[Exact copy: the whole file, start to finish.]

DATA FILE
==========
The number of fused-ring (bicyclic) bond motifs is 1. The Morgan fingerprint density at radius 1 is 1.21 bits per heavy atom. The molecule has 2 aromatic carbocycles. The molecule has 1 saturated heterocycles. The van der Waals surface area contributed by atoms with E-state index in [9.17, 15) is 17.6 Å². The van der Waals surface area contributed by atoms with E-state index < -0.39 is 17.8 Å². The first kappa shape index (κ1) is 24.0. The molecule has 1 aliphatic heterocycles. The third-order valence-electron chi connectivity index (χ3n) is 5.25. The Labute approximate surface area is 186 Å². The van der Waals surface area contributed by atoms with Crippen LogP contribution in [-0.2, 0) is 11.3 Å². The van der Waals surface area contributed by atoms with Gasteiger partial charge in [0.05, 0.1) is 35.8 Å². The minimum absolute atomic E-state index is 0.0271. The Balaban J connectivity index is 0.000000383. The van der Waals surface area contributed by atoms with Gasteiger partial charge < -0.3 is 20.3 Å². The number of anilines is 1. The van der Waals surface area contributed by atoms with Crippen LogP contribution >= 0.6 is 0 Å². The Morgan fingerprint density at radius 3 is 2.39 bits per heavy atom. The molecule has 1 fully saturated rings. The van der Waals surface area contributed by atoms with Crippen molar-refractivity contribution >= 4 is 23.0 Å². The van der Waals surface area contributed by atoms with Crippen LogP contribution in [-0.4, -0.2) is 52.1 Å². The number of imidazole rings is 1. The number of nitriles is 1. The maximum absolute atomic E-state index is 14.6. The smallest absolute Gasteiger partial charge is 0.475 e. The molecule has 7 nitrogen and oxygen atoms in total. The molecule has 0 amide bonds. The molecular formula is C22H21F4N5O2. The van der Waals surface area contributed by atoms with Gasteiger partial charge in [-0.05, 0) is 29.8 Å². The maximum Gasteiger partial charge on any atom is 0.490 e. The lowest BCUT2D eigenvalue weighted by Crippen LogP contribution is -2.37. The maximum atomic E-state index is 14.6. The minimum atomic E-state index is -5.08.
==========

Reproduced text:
The number of fused-ring (bicyclic) bond motifs is 1. The Morgan fingerprint density at radius 1 is 1.21 bits per heavy atom. The molecule has 2 aromatic carbocycles. The molecule has 1 saturated heterocycles. The van der Waals surface area contributed by atoms with E-state index in [9.17, 15) is 17.6 Å². The van der Waals surface area contributed by atoms with E-state index < -0.39 is 17.8 Å². The first kappa shape index (κ1) is 24.0. The molecule has 1 aliphatic heterocycles. The third-order valence-electron chi connectivity index (χ3n) is 5.25. The Labute approximate surface area is 186 Å². The van der Waals surface area contributed by atoms with Crippen LogP contribution in [-0.2, 0) is 11.3 Å². The van der Waals surface area contributed by atoms with Gasteiger partial charge in [0.05, 0.1) is 35.8 Å². The minimum absolute atomic E-state index is 0.0271. The Balaban J connectivity index is 0.000000383. The van der Waals surface area contributed by atoms with Gasteiger partial charge < -0.3 is 20.3 Å². The number of anilines is 1. The van der Waals surface area contributed by atoms with Crippen LogP contribution >= 0.6 is 0 Å². The Morgan fingerprint density at radius 3 is 2.39 bits per heavy atom. The molecule has 1 fully saturated rings. The van der Waals surface area contributed by atoms with Crippen molar-refractivity contribution >= 4 is 23.0 Å². The van der Waals surface area contributed by atoms with Crippen LogP contribution in [-0.4, -0.2) is 52.1 Å². The number of imidazole rings is 1. The number of nitriles is 1. The maximum absolute atomic E-state index is 14.6. The smallest absolute Gasteiger partial charge is 0.475 e. The molecule has 7 nitrogen and oxygen atoms in total. The molecule has 0 amide bonds. The molecular formula is C22H21F4N5O2. The van der Waals surface area contributed by atoms with Gasteiger partial charge in [-0.05, 0) is 29.8 Å². The maximum Gasteiger partial charge on any atom is 0.490 e. The lowest BCUT2D eigenvalue weighted by Crippen LogP contribution is -2.37. The maximum atomic E-state index is 14.6. The minimum atomic E-state index is -5.08.